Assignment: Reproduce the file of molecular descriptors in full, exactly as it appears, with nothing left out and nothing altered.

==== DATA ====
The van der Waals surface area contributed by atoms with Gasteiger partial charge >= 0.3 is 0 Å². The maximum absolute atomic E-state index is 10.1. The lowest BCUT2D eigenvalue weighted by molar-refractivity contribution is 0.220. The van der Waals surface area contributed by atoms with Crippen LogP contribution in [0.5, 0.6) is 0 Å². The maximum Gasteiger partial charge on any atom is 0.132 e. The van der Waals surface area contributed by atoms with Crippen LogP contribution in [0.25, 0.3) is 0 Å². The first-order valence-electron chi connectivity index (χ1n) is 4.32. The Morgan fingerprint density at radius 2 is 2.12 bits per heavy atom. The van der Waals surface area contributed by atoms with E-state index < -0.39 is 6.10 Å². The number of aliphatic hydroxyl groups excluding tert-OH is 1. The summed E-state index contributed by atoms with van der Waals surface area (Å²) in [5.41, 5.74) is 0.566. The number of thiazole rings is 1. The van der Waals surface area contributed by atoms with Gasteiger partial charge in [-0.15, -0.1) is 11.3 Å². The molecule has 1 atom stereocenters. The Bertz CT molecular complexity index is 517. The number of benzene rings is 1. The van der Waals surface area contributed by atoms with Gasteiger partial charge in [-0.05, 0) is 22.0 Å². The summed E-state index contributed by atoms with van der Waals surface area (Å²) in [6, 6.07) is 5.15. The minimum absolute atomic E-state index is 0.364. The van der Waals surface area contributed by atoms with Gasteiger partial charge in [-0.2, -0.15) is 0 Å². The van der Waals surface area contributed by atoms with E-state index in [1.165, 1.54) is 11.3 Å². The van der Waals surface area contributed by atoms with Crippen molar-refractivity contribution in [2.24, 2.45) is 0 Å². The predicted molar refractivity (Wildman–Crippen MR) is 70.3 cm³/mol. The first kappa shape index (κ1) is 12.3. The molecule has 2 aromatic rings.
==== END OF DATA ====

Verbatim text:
The van der Waals surface area contributed by atoms with Gasteiger partial charge >= 0.3 is 0 Å². The maximum absolute atomic E-state index is 10.1. The lowest BCUT2D eigenvalue weighted by molar-refractivity contribution is 0.220. The van der Waals surface area contributed by atoms with Crippen LogP contribution in [0.5, 0.6) is 0 Å². The maximum Gasteiger partial charge on any atom is 0.132 e. The van der Waals surface area contributed by atoms with Crippen LogP contribution in [0.25, 0.3) is 0 Å². The first-order valence-electron chi connectivity index (χ1n) is 4.32. The Morgan fingerprint density at radius 2 is 2.12 bits per heavy atom. The van der Waals surface area contributed by atoms with E-state index < -0.39 is 6.10 Å². The number of aliphatic hydroxyl groups excluding tert-OH is 1. The summed E-state index contributed by atoms with van der Waals surface area (Å²) in [5.41, 5.74) is 0.566. The number of thiazole rings is 1. The van der Waals surface area contributed by atoms with Gasteiger partial charge in [-0.15, -0.1) is 11.3 Å². The molecule has 1 atom stereocenters. The Bertz CT molecular complexity index is 517. The number of benzene rings is 1. The van der Waals surface area contributed by atoms with Gasteiger partial charge in [-0.05, 0) is 22.0 Å². The summed E-state index contributed by atoms with van der Waals surface area (Å²) in [6, 6.07) is 5.15. The minimum absolute atomic E-state index is 0.364. The van der Waals surface area contributed by atoms with Gasteiger partial charge in [-0.2, -0.15) is 0 Å². The van der Waals surface area contributed by atoms with E-state index in [1.165, 1.54) is 11.3 Å². The van der Waals surface area contributed by atoms with Crippen molar-refractivity contribution in [2.24, 2.45) is 0 Å². The predicted molar refractivity (Wildman–Crippen MR) is 70.3 cm³/mol. The first kappa shape index (κ1) is 12.3. The molecule has 2 aromatic rings.